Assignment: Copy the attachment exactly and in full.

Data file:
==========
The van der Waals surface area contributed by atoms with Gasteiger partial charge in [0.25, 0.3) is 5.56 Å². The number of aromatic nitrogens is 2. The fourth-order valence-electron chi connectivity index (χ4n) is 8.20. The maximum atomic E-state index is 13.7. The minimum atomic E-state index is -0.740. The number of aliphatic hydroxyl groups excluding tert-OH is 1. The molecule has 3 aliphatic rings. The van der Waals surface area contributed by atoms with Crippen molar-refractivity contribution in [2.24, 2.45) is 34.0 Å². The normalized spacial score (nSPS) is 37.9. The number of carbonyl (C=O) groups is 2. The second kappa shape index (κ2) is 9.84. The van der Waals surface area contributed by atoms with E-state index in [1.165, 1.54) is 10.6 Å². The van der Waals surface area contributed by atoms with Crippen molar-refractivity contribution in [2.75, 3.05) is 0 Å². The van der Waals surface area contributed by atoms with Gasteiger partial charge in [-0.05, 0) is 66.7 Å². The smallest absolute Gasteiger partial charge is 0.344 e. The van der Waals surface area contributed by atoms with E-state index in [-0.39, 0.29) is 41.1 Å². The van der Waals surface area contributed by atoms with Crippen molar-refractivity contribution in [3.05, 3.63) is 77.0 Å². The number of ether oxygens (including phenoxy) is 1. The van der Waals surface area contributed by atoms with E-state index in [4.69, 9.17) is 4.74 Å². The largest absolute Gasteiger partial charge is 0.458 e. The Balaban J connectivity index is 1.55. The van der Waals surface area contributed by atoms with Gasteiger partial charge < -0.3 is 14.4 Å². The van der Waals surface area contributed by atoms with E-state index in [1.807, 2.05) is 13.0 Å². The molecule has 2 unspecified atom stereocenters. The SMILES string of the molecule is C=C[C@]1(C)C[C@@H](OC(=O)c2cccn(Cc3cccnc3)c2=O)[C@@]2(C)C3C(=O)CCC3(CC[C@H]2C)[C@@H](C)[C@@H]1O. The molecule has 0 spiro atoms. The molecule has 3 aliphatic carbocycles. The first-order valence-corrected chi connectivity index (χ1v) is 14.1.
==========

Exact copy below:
The van der Waals surface area contributed by atoms with Gasteiger partial charge in [0.25, 0.3) is 5.56 Å². The number of aromatic nitrogens is 2. The fourth-order valence-electron chi connectivity index (χ4n) is 8.20. The maximum atomic E-state index is 13.7. The minimum atomic E-state index is -0.740. The number of aliphatic hydroxyl groups excluding tert-OH is 1. The molecule has 3 aliphatic rings. The van der Waals surface area contributed by atoms with Crippen molar-refractivity contribution in [2.24, 2.45) is 34.0 Å². The normalized spacial score (nSPS) is 37.9. The number of carbonyl (C=O) groups is 2. The second kappa shape index (κ2) is 9.84. The van der Waals surface area contributed by atoms with E-state index in [1.165, 1.54) is 10.6 Å². The van der Waals surface area contributed by atoms with Crippen molar-refractivity contribution in [2.75, 3.05) is 0 Å². The van der Waals surface area contributed by atoms with Gasteiger partial charge in [-0.05, 0) is 66.7 Å². The smallest absolute Gasteiger partial charge is 0.344 e. The van der Waals surface area contributed by atoms with E-state index in [-0.39, 0.29) is 41.1 Å². The van der Waals surface area contributed by atoms with Crippen molar-refractivity contribution in [3.05, 3.63) is 77.0 Å². The number of ether oxygens (including phenoxy) is 1. The van der Waals surface area contributed by atoms with E-state index in [4.69, 9.17) is 4.74 Å². The largest absolute Gasteiger partial charge is 0.458 e. The Balaban J connectivity index is 1.55. The van der Waals surface area contributed by atoms with Gasteiger partial charge < -0.3 is 14.4 Å². The van der Waals surface area contributed by atoms with E-state index in [1.807, 2.05) is 13.0 Å². The molecule has 2 unspecified atom stereocenters. The SMILES string of the molecule is C=C[C@]1(C)C[C@@H](OC(=O)c2cccn(Cc3cccnc3)c2=O)[C@@]2(C)C3C(=O)CCC3(CC[C@H]2C)[C@@H](C)[C@@H]1O. The molecule has 0 spiro atoms. The molecule has 3 aliphatic carbocycles. The first-order valence-corrected chi connectivity index (χ1v) is 14.1.